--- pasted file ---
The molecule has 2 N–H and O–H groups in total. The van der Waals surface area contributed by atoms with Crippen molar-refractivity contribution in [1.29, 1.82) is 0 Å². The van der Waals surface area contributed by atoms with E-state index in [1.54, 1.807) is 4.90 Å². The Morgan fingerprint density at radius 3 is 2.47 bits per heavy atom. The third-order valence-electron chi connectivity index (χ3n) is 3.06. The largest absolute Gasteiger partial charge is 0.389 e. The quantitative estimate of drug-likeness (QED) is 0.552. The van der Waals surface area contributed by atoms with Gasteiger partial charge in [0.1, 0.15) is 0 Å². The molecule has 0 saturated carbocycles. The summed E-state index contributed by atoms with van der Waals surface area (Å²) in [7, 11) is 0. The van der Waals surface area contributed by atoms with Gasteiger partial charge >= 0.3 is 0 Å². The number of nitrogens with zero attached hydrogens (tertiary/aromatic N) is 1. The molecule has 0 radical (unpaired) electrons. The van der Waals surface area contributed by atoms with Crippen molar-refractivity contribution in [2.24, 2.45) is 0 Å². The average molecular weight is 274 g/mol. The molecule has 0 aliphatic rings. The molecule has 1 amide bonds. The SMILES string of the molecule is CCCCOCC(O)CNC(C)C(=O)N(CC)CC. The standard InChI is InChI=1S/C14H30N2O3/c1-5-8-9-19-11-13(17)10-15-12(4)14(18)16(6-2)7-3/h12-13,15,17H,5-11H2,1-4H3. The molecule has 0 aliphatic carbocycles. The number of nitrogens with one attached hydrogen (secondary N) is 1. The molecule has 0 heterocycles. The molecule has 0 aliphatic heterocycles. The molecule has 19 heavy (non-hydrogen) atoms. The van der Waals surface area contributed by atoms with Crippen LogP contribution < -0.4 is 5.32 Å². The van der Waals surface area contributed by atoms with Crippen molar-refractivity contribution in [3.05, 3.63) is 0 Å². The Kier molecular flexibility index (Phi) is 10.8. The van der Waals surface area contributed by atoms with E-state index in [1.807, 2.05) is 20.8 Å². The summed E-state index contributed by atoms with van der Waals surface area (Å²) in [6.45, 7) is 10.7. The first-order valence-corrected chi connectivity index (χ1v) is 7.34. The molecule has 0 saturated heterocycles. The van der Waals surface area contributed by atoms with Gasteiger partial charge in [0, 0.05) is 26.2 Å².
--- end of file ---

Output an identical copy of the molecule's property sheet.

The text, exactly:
The molecule has 2 N–H and O–H groups in total. The van der Waals surface area contributed by atoms with Crippen molar-refractivity contribution in [1.29, 1.82) is 0 Å². The van der Waals surface area contributed by atoms with E-state index in [1.54, 1.807) is 4.90 Å². The Morgan fingerprint density at radius 3 is 2.47 bits per heavy atom. The third-order valence-electron chi connectivity index (χ3n) is 3.06. The largest absolute Gasteiger partial charge is 0.389 e. The quantitative estimate of drug-likeness (QED) is 0.552. The van der Waals surface area contributed by atoms with Gasteiger partial charge in [0.1, 0.15) is 0 Å². The molecule has 0 saturated carbocycles. The summed E-state index contributed by atoms with van der Waals surface area (Å²) in [7, 11) is 0. The van der Waals surface area contributed by atoms with Gasteiger partial charge >= 0.3 is 0 Å². The number of nitrogens with zero attached hydrogens (tertiary/aromatic N) is 1. The molecule has 0 radical (unpaired) electrons. The van der Waals surface area contributed by atoms with Crippen molar-refractivity contribution in [2.24, 2.45) is 0 Å². The average molecular weight is 274 g/mol. The molecule has 0 aliphatic rings. The molecule has 1 amide bonds. The SMILES string of the molecule is CCCCOCC(O)CNC(C)C(=O)N(CC)CC. The standard InChI is InChI=1S/C14H30N2O3/c1-5-8-9-19-11-13(17)10-15-12(4)14(18)16(6-2)7-3/h12-13,15,17H,5-11H2,1-4H3. The molecule has 0 aliphatic carbocycles. The number of nitrogens with one attached hydrogen (secondary N) is 1. The molecule has 0 heterocycles. The molecule has 0 aliphatic heterocycles. The molecule has 19 heavy (non-hydrogen) atoms. The van der Waals surface area contributed by atoms with Crippen LogP contribution < -0.4 is 5.32 Å². The van der Waals surface area contributed by atoms with Crippen molar-refractivity contribution in [3.05, 3.63) is 0 Å². The Kier molecular flexibility index (Phi) is 10.8. The van der Waals surface area contributed by atoms with E-state index in [1.807, 2.05) is 20.8 Å². The summed E-state index contributed by atoms with van der Waals surface area (Å²) in [6.45, 7) is 10.7. The first-order valence-corrected chi connectivity index (χ1v) is 7.34. The molecule has 0 saturated heterocycles. The van der Waals surface area contributed by atoms with Gasteiger partial charge in [0, 0.05) is 26.2 Å².